And Thor hopes Petunia enjoyed her trip to Vermont.

Lorraine @ Not Quite Nigella said...

Sounds like a really interesting book Deana! Fennel pollen hasn't really taken off here but I did try it at a little B&B quite off the beaten track. She never knew that it was one of those new ingredients, she had simply always picked it and eaten it :)

Lazaro Cooks said...

MPW is my guy. One of my biggest kitchen influences. Dude is a serious badass.

Were both on the same wavelength again, this time with pork. Tomorrow's post for me!

Rosemary, thyme and fennel pollen, what a flavor punch. The execution of the dish was flawless, including the wonderfully tying of the pork.

Two thumbs way up!

Tasty Trix said...

I LOVED Heat. Really engrossing - funny thing is, I didn't eat meat when I read it (I know, I know) and so didn't think to make any of the dishes mentioned for obvious reasons. Well you've got me thinking as always! This is absolutely gorgeous.

Castles Crowns and Cottages said...

Good god woman, YOU are an artist in your own right; I know that you are in the process of developing a dream for a good read too...and I know you will do it. You compose heaven on earth, food and fantasy, history and the present pleasures of our palates. That pork with the olives?????? I best not show this to Ruben or else I will be cooking this tonight and I am a bit spent already for we are digging up dirt in our garden...but perhaps a good tenderloin will do us both good! Sweet friend, your words, you time that you take to visit me are SO APPRECIATED....and those quotes...YES, LET US NOT REGRET but move on in LOVE...LOVE FOREVER!!! Happy day and BON APÉTIT..Anita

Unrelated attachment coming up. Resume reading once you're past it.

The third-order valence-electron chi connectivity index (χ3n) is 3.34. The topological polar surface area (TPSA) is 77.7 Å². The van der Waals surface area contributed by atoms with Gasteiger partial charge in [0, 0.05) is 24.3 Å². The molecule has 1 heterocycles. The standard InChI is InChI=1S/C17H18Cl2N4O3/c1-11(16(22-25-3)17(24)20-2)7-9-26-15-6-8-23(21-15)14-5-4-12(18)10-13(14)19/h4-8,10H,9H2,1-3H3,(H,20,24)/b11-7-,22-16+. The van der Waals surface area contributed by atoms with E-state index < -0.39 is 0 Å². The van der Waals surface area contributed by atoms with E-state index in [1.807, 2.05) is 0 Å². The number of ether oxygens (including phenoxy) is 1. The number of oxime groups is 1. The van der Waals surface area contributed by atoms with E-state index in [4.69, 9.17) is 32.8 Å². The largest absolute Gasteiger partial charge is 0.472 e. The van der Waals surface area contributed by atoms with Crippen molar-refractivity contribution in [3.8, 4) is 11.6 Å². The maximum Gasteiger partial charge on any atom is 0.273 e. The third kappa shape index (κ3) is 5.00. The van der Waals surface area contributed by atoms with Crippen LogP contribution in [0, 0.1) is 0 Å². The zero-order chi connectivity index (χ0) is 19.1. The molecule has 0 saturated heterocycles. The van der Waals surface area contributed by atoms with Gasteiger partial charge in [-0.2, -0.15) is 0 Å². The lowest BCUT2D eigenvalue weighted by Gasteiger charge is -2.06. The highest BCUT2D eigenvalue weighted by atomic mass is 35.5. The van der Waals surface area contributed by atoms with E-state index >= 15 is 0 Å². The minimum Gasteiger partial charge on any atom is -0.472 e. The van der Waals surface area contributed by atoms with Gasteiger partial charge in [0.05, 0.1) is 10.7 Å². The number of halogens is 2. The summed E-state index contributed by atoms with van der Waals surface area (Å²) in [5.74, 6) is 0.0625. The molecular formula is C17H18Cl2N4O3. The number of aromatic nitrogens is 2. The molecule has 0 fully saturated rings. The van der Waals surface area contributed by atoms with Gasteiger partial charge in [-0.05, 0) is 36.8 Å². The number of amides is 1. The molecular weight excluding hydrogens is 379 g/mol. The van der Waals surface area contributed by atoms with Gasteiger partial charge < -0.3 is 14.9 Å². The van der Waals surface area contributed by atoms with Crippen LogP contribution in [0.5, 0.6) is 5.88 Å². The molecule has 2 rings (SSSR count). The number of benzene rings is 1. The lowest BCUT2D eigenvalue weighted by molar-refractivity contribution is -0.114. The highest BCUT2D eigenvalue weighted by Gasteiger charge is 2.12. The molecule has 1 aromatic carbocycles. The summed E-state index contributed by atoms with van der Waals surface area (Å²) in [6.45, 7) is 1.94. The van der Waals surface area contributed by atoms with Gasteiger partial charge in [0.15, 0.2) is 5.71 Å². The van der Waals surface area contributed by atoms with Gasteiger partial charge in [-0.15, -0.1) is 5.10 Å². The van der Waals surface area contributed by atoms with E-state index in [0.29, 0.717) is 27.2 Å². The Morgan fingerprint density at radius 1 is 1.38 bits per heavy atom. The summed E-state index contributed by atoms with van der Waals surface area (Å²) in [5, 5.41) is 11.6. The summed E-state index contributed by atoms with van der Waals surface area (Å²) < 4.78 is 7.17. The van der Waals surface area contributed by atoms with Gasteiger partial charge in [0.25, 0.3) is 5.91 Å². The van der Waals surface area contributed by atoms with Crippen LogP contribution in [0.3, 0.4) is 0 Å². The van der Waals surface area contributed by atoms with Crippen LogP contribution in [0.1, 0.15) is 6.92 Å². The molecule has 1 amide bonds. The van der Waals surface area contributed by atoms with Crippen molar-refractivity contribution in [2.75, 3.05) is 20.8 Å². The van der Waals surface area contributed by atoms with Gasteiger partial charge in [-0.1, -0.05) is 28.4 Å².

Barbara said...

Nice review, Deana. I enjoyed the book as well.

The pork tenderloin is simply and elegantly prepared and I know I'd love it, but those potatoes grabbed my attention. Love marrying those lovely crispy browned potatoes with black olives!

Taste of Beirut said...

This dish sounds heavenly and I will wait ti be back in Beirut to make it, where I can get the best olives and some fennel from the mountains; this man sounds so interesting, wish I could have done the same, but I wanted to raise children instead!

Sarah said...

I will eventually make a trip to NYC just to experience D'Artagnan. You use them a lot. Lovely. I love pork tenderloin and especially with a little heat.

Unknown said...